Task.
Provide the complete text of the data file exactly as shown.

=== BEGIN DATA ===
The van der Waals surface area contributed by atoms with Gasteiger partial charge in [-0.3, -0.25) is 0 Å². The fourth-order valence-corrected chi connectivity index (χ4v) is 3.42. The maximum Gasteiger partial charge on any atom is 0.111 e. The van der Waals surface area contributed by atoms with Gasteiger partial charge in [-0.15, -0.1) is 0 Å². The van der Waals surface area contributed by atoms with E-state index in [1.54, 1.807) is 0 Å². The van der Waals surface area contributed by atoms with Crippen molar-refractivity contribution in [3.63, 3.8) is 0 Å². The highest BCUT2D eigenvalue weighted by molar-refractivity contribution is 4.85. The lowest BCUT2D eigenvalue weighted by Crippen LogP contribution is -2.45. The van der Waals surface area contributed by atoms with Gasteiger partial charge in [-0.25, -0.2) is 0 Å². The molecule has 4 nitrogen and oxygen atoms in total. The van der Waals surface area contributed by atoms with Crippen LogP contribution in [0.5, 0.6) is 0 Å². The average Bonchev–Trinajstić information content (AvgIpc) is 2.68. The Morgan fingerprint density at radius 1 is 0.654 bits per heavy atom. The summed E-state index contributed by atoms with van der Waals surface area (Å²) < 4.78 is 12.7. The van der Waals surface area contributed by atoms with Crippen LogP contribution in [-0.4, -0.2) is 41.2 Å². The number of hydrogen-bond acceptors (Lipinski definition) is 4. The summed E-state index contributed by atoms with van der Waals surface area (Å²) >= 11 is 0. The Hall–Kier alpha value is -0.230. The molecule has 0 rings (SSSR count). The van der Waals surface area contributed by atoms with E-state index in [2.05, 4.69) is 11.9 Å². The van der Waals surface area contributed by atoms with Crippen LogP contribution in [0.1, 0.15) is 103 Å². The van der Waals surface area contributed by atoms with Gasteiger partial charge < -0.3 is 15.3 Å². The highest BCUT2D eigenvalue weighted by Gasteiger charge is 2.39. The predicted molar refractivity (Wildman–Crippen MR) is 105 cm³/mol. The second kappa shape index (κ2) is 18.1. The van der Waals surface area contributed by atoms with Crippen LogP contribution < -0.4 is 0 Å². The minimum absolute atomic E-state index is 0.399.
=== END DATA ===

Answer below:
The van der Waals surface area contributed by atoms with Gasteiger partial charge in [-0.3, -0.25) is 0 Å². The fourth-order valence-corrected chi connectivity index (χ4v) is 3.42. The maximum Gasteiger partial charge on any atom is 0.111 e. The van der Waals surface area contributed by atoms with Gasteiger partial charge in [-0.15, -0.1) is 0 Å². The van der Waals surface area contributed by atoms with E-state index in [1.54, 1.807) is 0 Å². The van der Waals surface area contributed by atoms with Crippen molar-refractivity contribution in [3.63, 3.8) is 0 Å². The highest BCUT2D eigenvalue weighted by molar-refractivity contribution is 4.85. The lowest BCUT2D eigenvalue weighted by Crippen LogP contribution is -2.45. The van der Waals surface area contributed by atoms with Gasteiger partial charge in [-0.25, -0.2) is 0 Å². The molecule has 4 nitrogen and oxygen atoms in total. The van der Waals surface area contributed by atoms with Crippen LogP contribution in [0.5, 0.6) is 0 Å². The average Bonchev–Trinajstić information content (AvgIpc) is 2.68. The Morgan fingerprint density at radius 1 is 0.654 bits per heavy atom. The summed E-state index contributed by atoms with van der Waals surface area (Å²) < 4.78 is 12.7. The van der Waals surface area contributed by atoms with Crippen LogP contribution in [-0.4, -0.2) is 41.2 Å². The number of hydrogen-bond acceptors (Lipinski definition) is 4. The summed E-state index contributed by atoms with van der Waals surface area (Å²) >= 11 is 0. The Hall–Kier alpha value is -0.230. The molecule has 0 rings (SSSR count). The van der Waals surface area contributed by atoms with E-state index in [2.05, 4.69) is 11.9 Å². The van der Waals surface area contributed by atoms with Crippen LogP contribution in [0.1, 0.15) is 103 Å². The van der Waals surface area contributed by atoms with Gasteiger partial charge < -0.3 is 15.3 Å². The highest BCUT2D eigenvalue weighted by Gasteiger charge is 2.39. The predicted molar refractivity (Wildman–Crippen MR) is 105 cm³/mol. The second kappa shape index (κ2) is 18.1. The van der Waals surface area contributed by atoms with Crippen LogP contribution < -0.4 is 0 Å². The minimum absolute atomic E-state index is 0.399.